We talk to Brendan McCormack, head of the division of nursing at Queen Margaret University, who has been a nurse for 36 years
Why did you decide to become a nurse?
Nursing was never my first choice of career. In many ways I am probably like most men of my vintage, in that when I was in school, nursing wasn’t ever discussed as an option. I had a scholarship to attend a Technical College to study plastics engineering, but (now very fortunately!) I failed my mechanical drawing exams and as a result lost my scholarship. I didn’t know what the future held and during the summer months the School of Nursing at the local psychiatric hospital advertised for student nurses. I applied and the rest is history!
Where did you train?
St Lomans Hospital, Mullingar, Ireland and then at The Royal Berkshire School of Nursing, Reading
What was your first job in nursing?
Staff nurse in what was then known as a ‘psychogeriatric ward’
What is the trait you least like in yourself and why?
Impatience – places pressure on myself and lothers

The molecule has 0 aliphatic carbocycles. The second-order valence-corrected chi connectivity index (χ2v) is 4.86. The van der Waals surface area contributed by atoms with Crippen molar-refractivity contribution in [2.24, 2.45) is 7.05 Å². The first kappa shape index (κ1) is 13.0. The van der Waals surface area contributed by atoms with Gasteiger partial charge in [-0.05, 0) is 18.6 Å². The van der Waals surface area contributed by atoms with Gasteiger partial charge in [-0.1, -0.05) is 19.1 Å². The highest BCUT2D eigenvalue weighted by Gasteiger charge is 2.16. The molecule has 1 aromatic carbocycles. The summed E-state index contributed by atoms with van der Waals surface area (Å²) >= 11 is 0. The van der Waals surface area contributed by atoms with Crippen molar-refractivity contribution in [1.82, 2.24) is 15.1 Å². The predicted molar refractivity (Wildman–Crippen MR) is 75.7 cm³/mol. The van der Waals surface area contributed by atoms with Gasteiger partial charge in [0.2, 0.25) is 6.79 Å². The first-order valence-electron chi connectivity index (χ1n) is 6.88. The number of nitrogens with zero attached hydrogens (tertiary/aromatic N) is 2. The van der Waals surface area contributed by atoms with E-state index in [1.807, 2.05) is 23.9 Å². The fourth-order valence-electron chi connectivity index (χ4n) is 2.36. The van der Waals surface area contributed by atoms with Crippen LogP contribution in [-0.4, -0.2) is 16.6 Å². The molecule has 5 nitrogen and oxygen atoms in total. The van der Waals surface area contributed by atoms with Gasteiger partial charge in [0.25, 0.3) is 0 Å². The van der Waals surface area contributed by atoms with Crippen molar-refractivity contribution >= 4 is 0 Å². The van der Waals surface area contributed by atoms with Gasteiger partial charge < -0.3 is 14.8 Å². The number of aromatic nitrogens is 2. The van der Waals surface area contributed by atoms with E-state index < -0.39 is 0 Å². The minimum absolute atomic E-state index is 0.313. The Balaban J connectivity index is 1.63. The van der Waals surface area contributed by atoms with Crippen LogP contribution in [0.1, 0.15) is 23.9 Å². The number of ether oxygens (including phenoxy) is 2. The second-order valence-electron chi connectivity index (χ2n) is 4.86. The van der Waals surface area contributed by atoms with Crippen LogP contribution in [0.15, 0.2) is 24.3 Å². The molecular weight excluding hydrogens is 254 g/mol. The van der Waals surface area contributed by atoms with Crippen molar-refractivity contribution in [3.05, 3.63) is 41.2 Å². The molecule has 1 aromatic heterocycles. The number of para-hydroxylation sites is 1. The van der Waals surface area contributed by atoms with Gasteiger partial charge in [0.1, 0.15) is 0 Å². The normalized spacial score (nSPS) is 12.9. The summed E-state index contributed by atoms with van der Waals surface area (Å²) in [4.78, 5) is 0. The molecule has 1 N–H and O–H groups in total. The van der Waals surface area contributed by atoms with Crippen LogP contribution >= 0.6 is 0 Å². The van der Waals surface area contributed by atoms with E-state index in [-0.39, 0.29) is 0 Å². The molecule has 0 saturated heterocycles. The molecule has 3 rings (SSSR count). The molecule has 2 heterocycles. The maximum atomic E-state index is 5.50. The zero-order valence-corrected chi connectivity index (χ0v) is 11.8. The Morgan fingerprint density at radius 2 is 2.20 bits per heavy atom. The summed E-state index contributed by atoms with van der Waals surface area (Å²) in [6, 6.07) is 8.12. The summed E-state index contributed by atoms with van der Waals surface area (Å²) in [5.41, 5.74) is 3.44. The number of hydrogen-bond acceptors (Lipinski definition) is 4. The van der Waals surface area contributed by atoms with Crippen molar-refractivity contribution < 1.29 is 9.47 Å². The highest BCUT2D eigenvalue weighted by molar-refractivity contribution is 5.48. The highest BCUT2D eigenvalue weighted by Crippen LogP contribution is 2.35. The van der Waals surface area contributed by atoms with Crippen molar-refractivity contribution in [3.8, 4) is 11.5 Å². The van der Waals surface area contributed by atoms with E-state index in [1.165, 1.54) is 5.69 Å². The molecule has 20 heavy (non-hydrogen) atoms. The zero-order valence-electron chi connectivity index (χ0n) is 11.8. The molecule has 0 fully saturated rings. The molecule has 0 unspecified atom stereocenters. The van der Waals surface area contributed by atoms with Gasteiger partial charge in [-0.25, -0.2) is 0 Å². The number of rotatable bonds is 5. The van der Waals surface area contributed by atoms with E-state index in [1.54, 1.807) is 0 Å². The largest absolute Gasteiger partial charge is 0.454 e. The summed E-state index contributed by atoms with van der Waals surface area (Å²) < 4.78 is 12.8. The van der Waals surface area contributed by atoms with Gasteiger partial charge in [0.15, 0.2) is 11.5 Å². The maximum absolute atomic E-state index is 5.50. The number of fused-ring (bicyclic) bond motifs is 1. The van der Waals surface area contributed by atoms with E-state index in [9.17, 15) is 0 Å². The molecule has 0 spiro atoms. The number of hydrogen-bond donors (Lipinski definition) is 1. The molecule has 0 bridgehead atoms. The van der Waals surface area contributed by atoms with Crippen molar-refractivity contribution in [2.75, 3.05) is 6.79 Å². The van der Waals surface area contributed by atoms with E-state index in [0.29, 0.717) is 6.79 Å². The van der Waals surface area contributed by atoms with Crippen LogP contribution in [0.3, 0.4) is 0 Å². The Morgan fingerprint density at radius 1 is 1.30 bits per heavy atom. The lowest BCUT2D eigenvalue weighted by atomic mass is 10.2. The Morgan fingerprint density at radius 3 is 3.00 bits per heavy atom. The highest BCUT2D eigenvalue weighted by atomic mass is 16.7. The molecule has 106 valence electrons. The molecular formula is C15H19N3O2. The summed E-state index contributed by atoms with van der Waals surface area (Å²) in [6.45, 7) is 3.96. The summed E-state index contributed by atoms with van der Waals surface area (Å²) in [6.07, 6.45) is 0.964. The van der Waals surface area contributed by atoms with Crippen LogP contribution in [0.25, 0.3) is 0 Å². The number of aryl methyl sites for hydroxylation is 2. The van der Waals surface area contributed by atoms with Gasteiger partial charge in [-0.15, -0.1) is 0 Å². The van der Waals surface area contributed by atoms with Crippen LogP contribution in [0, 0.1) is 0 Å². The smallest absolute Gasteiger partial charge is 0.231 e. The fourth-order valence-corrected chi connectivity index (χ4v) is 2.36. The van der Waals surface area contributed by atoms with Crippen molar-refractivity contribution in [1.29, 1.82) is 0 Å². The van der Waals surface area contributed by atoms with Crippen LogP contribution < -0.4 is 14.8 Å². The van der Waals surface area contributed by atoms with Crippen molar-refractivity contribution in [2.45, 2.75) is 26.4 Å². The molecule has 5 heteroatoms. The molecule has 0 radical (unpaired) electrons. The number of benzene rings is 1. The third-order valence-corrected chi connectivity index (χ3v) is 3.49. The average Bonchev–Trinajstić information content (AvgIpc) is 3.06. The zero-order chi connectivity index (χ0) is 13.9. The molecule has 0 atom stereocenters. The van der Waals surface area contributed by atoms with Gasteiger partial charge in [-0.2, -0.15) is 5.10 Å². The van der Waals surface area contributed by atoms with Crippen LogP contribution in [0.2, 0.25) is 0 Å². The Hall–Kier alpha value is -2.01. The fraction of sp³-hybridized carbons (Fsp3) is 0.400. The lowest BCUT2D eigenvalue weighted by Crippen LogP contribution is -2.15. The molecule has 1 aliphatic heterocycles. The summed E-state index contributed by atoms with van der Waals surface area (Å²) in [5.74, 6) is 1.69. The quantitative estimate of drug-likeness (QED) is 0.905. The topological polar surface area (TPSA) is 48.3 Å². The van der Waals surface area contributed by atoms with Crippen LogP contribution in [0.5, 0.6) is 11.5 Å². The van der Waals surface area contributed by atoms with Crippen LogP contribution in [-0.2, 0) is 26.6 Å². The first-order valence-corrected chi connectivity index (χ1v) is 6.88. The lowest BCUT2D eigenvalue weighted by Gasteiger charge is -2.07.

From whom have you learnt the most in your nursing career and why?
Too many to mention, but learned most from service-users and their families, from amazing leaders at all levels and from some great research mentors.
What advice would you give someone starting out in the profession?
Work hard, play hard and never forget why we are here
What keeps you awake at night?
I survive on about four hours sleep most nights, so when I’m asleep… I’m asleep!
What’s the most satisfying part of your job?
The variety in my role is amazing and whilst it is hard to juggle everything, I wouldn’t have it any other way. However, most satisfying continues to be feedback from whoever and wherever it comes
What’s your proudest achievement?
My work in person-centred nursing – it has influenced me and so many other people
What do you think is likely to change nursing in the next decade?
Societal attitudes, knowledge, beliefs and demands
Which job would you have done if you hadn’t become a nurse?
What job would you like to be doing in five years?
What do you think makes a good nurse?
Being always open to learn and develop
If you could change one thing in healthcare, what would it be?
The fixation on quick-fixes as solutions for complex problems
What would your ideal weekend involve?
Gym, shopping and a long boozy lunch with my partner and friends on a Saturday. Followed on Sunday by a ‘long-lie’, the Coronation Street omnibus on TV and cooking.
If you could spend an hour with a famous or notable person, who would it be and why?
Oscar Wilde – he has been a lifelong hero of mine and I admire his irreverence, intolerance, impatience and disdain for hierarchy and authority